Searching over 5,500,000 cases.


searching
Buy This Entire Record For $7.95

Official citation and/or docket number and footnotes (if any) for this case available with purchase.

Learn more about what you receive with purchase of this case.

Doerr v. State

New Jersey Superior Court, Appellate Division


Decided: July 2, 1974.

ANNA M. DOERR, ADMINISTRATRIX AD PROSEQUENDUM OF STEPHEN G. DOERR, DECEASED, CLAIMANT-APPELLANT,
v.
STATE OF NEW JERSEY, RESPONDENT-RESPONDENT

Collester, Lynch and Michels. The opinion of the court was delivered by Lynch, J.A.D.

Lynch

[129 NJSuper Page 151] This is an action pursuant to the compensation provisions of the Military and Veterans Law (N.J.S.A. 38A:13-1 et seq.). It is brought on behalf of the widow and daughter of Sergeant Stephen G. Doerr, a member of the New Jersey National Guard, who died as a result of an explosion of one or more dud rounds of ammunition at Camp Pickett, Virginia, during Doerr's two week stint in the National Guard service. The claim filed alleged that decedent suffered his death "in line of duty" and therefore compensation was payable to his dependents as provided in the statute.

[129 NJSuper Page 152]

The pertinent statute, N.J.S.A. 38A:13-1, provides that injury or death is compensable if it was incurred "in the performance of duty ordered by competent authority, and such injury, disease or disability is determined to be in line of duty * * *." It further provides:

As used in this chapter "in line of duty" means that the injury, disease, disability or death has been sustained in the discharge of duty and is not due to any voluntary act or traceable to willful neglect, fault or his own vicious habits.

Following the statutory procedure (N.J.S.A. 38A:13-4), a board of five officers was appointed to inquire into the merits of the claim. Following a hearing the board reported its findings and conclusions by a divided vote of 3 to 2, the majority concluding that the death did not arise "out of and in the course of employment."*fn1 The claim was therefore rejected. The minority, concluding that the accident occurred "in the course of employment, and was not due to willful neglect," would have allowed the claim. Pursuant to the statute (N.J.S.A. 38A:13-4), the chief of staff reviewed the respective findings and approved the majority report.

On Saturday, August 19, 1972, while at Camp Pickett, Sergeant Doerr in the company of Privates First Class Kuhn, Havrilchak and Hughes, went to the firing range area, intending to pick up parachutes from artillery illumination rounds. Because the range was active, no attempt was made to pick up parachutes and the party returned to the motor pool to which they were attached.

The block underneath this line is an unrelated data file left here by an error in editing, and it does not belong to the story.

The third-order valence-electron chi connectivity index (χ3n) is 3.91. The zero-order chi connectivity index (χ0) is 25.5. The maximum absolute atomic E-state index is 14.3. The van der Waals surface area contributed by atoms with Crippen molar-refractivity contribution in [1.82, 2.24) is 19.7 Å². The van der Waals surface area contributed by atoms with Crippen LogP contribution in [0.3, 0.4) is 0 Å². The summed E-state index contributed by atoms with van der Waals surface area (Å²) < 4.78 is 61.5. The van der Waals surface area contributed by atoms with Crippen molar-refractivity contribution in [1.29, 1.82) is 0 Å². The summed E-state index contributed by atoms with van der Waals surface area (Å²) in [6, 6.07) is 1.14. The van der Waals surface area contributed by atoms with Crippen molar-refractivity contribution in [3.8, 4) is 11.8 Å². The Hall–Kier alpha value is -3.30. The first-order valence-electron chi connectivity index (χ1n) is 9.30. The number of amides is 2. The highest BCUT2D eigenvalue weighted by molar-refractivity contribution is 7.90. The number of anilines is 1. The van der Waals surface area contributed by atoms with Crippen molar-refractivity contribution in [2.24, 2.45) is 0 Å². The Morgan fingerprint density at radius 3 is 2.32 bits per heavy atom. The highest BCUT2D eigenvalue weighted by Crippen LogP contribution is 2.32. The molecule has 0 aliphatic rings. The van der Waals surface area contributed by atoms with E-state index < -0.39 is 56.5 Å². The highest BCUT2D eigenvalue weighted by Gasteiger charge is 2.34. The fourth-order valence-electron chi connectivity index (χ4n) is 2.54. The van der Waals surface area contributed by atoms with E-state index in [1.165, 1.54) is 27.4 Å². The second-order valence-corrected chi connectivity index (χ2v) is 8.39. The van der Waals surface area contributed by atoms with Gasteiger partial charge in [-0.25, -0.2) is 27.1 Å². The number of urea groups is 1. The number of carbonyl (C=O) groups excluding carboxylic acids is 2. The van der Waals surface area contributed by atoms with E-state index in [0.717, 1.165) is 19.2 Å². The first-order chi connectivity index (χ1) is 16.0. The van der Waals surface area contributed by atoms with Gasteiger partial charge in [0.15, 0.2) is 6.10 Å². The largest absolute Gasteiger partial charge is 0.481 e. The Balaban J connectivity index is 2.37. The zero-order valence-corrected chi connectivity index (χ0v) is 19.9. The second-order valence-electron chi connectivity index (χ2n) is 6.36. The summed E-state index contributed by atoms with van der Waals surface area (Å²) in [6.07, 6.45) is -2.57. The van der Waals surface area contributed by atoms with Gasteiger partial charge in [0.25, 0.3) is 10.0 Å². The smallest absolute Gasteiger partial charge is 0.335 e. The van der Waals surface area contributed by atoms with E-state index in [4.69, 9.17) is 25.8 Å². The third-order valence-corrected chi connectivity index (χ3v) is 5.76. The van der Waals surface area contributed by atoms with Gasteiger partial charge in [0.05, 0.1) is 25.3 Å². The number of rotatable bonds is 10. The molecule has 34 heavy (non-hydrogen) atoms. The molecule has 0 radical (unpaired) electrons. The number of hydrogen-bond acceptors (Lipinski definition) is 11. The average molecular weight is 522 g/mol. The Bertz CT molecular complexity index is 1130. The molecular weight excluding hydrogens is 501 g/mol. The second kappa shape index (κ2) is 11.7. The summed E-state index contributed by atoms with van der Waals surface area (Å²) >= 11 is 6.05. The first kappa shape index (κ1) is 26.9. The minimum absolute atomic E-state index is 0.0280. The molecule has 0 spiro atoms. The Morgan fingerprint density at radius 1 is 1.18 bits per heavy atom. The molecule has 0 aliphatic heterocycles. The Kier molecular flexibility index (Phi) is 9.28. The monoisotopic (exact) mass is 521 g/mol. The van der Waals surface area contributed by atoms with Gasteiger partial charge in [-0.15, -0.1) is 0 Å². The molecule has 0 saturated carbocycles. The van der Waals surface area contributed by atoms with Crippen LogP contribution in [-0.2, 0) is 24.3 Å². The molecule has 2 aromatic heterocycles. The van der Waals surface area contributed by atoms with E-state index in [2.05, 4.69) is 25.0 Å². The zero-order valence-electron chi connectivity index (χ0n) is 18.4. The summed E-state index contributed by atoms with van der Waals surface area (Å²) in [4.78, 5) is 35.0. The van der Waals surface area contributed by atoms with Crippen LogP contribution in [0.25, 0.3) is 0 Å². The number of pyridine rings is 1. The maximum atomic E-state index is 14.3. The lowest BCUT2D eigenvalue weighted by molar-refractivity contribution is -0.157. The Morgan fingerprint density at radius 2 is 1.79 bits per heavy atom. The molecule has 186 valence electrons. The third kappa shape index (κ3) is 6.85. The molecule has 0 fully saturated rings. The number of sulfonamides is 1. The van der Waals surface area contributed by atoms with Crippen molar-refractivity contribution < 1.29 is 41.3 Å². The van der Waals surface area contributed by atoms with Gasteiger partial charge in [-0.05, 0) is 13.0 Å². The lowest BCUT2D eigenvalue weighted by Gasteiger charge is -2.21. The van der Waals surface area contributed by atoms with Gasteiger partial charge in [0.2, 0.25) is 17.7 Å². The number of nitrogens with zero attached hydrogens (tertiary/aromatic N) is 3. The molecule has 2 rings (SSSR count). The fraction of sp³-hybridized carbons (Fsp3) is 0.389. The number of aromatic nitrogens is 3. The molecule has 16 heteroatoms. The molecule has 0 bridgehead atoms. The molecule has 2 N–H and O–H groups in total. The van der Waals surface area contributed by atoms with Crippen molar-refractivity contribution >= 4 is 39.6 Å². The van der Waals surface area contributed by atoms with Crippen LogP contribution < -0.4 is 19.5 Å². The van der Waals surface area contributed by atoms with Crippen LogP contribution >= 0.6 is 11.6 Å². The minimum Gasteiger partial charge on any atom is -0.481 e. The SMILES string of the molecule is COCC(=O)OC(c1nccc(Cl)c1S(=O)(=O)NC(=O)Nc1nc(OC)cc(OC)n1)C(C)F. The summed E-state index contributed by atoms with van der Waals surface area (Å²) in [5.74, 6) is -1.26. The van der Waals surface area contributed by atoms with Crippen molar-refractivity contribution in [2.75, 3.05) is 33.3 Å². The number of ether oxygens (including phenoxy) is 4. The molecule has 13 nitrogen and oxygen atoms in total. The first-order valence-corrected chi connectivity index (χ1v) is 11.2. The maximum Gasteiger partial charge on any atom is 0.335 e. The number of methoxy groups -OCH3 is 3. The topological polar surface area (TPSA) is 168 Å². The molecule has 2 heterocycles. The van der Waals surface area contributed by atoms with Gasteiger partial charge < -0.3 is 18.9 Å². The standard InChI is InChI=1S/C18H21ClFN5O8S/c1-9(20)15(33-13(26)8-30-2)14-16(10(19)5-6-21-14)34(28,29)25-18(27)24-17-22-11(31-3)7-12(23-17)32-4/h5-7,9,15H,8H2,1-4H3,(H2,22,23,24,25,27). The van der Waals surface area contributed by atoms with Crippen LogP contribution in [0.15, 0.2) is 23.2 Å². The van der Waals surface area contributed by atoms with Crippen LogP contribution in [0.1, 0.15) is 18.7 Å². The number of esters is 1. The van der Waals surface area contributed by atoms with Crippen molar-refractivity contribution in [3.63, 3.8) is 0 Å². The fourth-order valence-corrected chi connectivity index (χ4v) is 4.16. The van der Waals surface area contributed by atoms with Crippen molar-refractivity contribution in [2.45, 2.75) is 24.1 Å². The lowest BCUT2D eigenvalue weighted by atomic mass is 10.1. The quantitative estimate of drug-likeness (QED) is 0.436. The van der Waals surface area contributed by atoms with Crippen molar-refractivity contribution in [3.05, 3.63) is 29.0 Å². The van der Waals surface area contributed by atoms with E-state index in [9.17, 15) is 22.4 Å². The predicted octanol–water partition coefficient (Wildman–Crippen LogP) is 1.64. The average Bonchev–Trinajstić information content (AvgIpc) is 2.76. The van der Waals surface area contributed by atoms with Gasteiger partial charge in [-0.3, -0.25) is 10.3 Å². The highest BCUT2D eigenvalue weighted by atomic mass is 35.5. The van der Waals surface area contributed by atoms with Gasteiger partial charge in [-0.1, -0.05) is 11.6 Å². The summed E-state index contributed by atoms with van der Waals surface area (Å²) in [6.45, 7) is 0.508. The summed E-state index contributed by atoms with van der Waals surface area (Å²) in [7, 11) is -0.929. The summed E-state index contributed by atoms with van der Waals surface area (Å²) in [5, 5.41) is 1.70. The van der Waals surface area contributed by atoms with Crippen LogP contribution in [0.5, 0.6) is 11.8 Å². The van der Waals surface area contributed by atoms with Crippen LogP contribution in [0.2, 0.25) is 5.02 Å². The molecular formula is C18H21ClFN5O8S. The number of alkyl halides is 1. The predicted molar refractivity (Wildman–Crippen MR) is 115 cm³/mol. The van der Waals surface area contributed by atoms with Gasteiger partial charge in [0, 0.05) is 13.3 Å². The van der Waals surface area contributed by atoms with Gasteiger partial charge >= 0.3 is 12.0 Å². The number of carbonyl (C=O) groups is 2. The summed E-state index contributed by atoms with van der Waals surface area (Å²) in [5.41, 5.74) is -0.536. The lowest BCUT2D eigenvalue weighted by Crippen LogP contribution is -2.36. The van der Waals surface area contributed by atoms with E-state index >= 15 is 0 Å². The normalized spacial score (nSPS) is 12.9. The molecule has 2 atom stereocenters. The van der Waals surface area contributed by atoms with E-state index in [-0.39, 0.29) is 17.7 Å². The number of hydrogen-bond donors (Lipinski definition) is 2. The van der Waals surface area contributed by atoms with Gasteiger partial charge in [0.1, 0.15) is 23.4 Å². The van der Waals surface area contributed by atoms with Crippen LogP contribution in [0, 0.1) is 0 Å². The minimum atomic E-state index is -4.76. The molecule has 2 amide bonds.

[129 NJSuper Page 153]

On Sunday, August 20, 1972, Sergeant Doerr and Privates First Class Kuhn and Havrilchak returned to the range area, but Private First Class Hughes did not join them. While they were in the range area, there was an explosion of one or more dud rounds (3.5" rockets, 40 mm. grenades, or possibly rifle grenades), resulting in the deaths of Doerr, Kuhn and Havrilchak.

The majority concluded that decedent was in the firing range to collect souvenirs; that to do so

The majority also concluded that Doerr's death was traceable to willful neglect because:

a. Sergeant Doerr was present in the impact area of a firing range, knowing it was an impact area, was the leader in the activity, and in so doing exhibited a reckless disregard for his own personal safety as well as the safety of others;

b. Evidence shows that Sergeant Doerr was engaged in collecting some type of ammunition souvenirs while in the impact area despite the inherent dangers of such activity. Whether he had specific knowledge of the type of ammunition involved could not be determined; however, as a soldier of about nine years, including membership on a rifle team, it must be presumed that he had a general knowledge of the dangerous qualities of ammunition to be found in an impact area. His act of handling rounds found in the impact area, or permitting these actions by subordinates, indicates reckless conduct which endangered his safety as well as the safety of others.

The minority held that since the National Guard had brought Sergeant Doerr to an area away from home, the State should be responsible for the death which occurred

[129 NJSuper Page 154]

while he was on the trip, even though, at the particular moment, he was doing something not strictly in the line of duty. The minority cited Cavalcante v. Lockheed Electronics Co., 85 N.J. Super. 320 (Cty. Ct. 1964), aff'd 90 N.J. Super. 243 (App. Div. 1966), in the analogous area of workmen's compensation. The minority also concluded that there was no evidence of reckless or wanton disregard of the consequences of entering the target area and therefore he was not guilty of such "willful neglect" as would preclude compensation under N.J.S.A. 38A:13-1.

While it is true that Sergeant Doerr was on free time on Sunday, August 20, 1972, the training for the first week having ended after the noon meal on Saturday, August 19, we nevertheless feel that his death occurred in "line of duty" under the liberal approach which should be adopted here, as it is under the Workmen's Compensation Act, including public employees, volunteer firemen, first-aid and rescue squad workers. N.J.S.A. 34:15-43; Cuna v. Avenel Bd. of Fire Com'rs, 42 N.J. 292 (1964). There it was held that the phrase "line of duty," as it applies to compensation for a volunteer fireman, is to be liberally construed and thus compensation was awarded to such a fireman for injuries suffered while playing softball on his fire company's team. We consider that the service of a national guardsman requiring two weeks away from home, as in this instance, is of such dedication to public duty as to warrant liberal interpretation of the statute here involved.